I don’t think a whole lot about hell. Well, not since I was growing up with the concept constantly slipped into every third sermon I heard.
One of the things that started my long withdrawal from church in my twenties had a hell of a lot to do with what some said happened after death.
Specifically, it was the notion that everyone who didn’t accept Jesus as their savior was going to some fiery pit in the next life. That would include someone in a remote village in Nepal or person on a tiny island in the Pacific. (This is why we “needed” so many missionaries.)
Still, I think there is a “hell.” My good friend Catbird is reading “The Da Vinci Code,” which I’ve never even started. The motivation was partly because the book is on the PBS “Great American Read” list.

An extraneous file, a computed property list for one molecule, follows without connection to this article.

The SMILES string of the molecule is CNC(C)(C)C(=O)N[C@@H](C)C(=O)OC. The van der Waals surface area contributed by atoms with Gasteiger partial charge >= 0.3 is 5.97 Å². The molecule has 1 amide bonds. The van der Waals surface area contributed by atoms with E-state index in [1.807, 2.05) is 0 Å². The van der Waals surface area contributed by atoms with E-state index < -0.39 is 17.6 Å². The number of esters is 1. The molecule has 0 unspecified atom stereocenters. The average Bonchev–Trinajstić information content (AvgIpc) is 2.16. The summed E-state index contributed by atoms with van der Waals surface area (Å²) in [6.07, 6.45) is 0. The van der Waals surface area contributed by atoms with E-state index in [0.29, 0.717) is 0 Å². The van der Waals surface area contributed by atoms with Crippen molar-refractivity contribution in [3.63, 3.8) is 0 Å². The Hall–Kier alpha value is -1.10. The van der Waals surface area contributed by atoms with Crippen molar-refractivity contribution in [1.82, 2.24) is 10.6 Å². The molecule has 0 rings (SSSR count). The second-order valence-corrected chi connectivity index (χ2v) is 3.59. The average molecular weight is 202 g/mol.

But it was also because some old acquaintance of Catbird’s said it was the work of the devil, which made it more enticing. My friend emailed the acquaintance to ask what event or character had informed his opinion, figuring he had never actually read the story. He replied that Catbird was going to hell and that his words were a warning.
Catbird shared the opinion that both heaven and hell are what one chooses to make of one’s circumstances. A life-altering experience has deeply informed my friend that death is nothing to fear.
I opined that the old guy was in his own hell, and Catbird agreed. And from appearances, it seems “entirely self-inflicted… and possibly addictive.” Catbird heard on the radio about the door to hell being locked from the inside and thought that it applied especially well to him.
So what is hell to you? Is it a physical place after we leave this mortal coil? Is it something else? Does it not exist at all? Maybe you’re hedging your bet.
This Lenten discussion immediately brought to mind a song written by Norman Whitfield and Barrett Strong: You Make Your Own Heaven And Hell Right Here On Earth, recorded by The Temptations and Undisputed Truth.